Matching patterns is very nice, but what do you do once you match them? Statements in StreamEdit attach actions to patterns. An action consists of one or more commands, separated by semicolons or by the end of a line. There's no begin or end bracketing as in Pascal or C. Addresses and commands are syntactically distinct, so the script interpreter can figure out where the list of commands for a pattern ends and the next pattern begins.

Editing commands

  • Insert text [-n] -- Adds the specified text to the start of the line by putting it in the insert buffer. The -n option (in this command and in Append and Change) prevents adding a newline character when the line is written out.

  • Append text [-n] -- Adds the specified text to the end of the line by putting it in the append buffer.

  • Change text [-n] -- Changes the line to the specified text by replacing the contents of the edit buffer.

  • Delete -- Clears the edit buffer.

  • Replace [-c count] /pattern/ text -- Replaces the pattern with the specified text. This is the second part of a two-step matching process: first the address matches a line, then Replace searches in the edit buffer and replaces the pattern. The count argument indicates the maximum number of times to perform the replacement in the line. It can be a positive integer or infinity. The default count is 1.

Control commands

  • Exit [status] -- Stops StreamEdit with the given error status. The default is 0, which means execution completed with no errors. Any nonzero error status indicates a problem, and unless the built-in MPW variable Exit is set to something other than 0, this will stop execution of the script (if any) from which the StreamEdit command was executed.

  • Next -- Somewhat like the C keyword continue. When a Next command is executed, all pending changes are written out and no more addresses are matched against the current line; that is, StreamEdit immediately goes on to the next line without matching the rest of the rules against the current edit buffer.

  • Set variable text [-i | -a] -- Much like the MPW Shell Set command. The variable is set to the specified text. The -i and -a options allow text to be added to any existing setting of the variable at the start or the end, respectively.

Output commands

  • Print [text] [-appendto | -to file] -- Writes output to a specified file. If text is empty, the current line is printed without modification. The -appendto and -to options write at the end of the file or overwrite the file, respectively. If no file is specified, standard output is used. If the filename is empty, nothing gets printed.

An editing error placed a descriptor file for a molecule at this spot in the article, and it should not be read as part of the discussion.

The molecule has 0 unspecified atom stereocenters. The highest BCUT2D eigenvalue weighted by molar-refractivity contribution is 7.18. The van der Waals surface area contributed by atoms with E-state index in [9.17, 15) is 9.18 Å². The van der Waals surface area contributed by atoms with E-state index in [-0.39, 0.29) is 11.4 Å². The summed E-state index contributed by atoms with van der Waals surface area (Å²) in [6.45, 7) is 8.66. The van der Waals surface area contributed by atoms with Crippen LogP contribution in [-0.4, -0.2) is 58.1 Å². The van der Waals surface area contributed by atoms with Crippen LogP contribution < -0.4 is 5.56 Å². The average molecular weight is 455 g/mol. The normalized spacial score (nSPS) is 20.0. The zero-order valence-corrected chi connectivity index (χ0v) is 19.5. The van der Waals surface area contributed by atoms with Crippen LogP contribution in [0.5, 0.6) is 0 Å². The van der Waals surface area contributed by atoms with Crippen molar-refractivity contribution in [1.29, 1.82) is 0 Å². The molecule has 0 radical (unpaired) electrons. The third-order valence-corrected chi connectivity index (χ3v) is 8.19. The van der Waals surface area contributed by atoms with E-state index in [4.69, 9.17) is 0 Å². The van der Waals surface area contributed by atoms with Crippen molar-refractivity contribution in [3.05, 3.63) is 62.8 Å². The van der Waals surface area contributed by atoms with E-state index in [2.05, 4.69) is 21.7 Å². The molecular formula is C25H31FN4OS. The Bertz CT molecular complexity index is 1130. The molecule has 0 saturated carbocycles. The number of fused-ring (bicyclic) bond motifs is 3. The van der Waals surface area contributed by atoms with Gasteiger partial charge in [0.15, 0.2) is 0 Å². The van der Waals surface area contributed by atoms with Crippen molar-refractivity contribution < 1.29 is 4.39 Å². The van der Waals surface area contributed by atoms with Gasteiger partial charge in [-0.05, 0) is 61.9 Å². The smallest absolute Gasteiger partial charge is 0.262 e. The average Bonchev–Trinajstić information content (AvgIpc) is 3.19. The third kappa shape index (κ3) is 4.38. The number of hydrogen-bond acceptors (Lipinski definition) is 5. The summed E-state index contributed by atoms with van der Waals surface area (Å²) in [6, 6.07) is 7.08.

• Option AutoDelete -- Deletes all input lines, leaving only output from Next and Print commands. You can get the same effect by specifying the -d option on the StreamEdit command line or by including this in the script:
    /~/    Delete
    
The text arguments to these commands are usually literal text, denoted by single or double quotes. There are a few other forms as well:
  • An unquoted variable name can be used, in which case the variable is expanded; no brackets need be (or even may be) supplied.

  • A period means the current input line up to but not including the newline character at the end.

  • As discussed in Issue 26, you can use ® (Option-R) followed by a digit to mean the expression with that number matched in the pattern.

  • You can read text from a file with -from filename, which reads the next line of text from the specified file. The filename is usually literal text, but it could also be a variable, the current input line (denoted by a period), or a ® expression.


A HYPOTHETICAL EXAMPLE

Let's say you're the director of corporate communications at a major computer maker and, without any warning except for inventory backlogs larger than the gross national products of many developing countries, you experience a sudden transition in chief executive officers, corporate policy, and product line. Your quarterly report (10-Q) is due in the SEC's EDGAR database tomorrow. Fortunately the SEC requires the cutting-edge ASCII format for its filings, and you realize that you can automate 90% of the tedious changes with a single StreamEdit script.
# Change nickname of CEO
/Diesel/
Replace // 'Flyboy'

# Change corporate policy
/1,$/
Replace /capture market share/ 'survive'

# Remove lines referring to obsolete products
/PowerTalk/ || /eWorld/
Delete

# Change developer relations strategy
/third-party developers/
Replace /evangelize/ 'listen to'

# Mark lines referring to old schedules with a
# distinctive string at the start of the line
# for manual editing later
/1996/
Insert 'WHOOPS: '

# Add new final line of report
[[infinity]]
Append 'May God have mercy on our souls.'


CONTROL YOURSELF

StreamEdit is almost too powerful. People have used it for everything, including pretty-printing source code, converting files to HTML, and postprocessing object files for dynamic linking tools. If you use it for finding incriminating passages in coworkers' e-mail, karma may get you, but the limitations of the tool won't. Use your powers for good rather than evil, and a grateful world will thank you.

TIM MARONEY has appeared professionally in newspapers, magazines, compact discs, videotape, and of course, computer software. Tim is a technical lead in human interface software at Apple and is editing a series of books for a horror publisher. His skin burns easily in the sun and tans in the moon. He uses white T-shirts only for house painting and car repair.*

Thanks to Arno Gourdol, Alex McKale, and Robert Ulrich for reviewing this column.*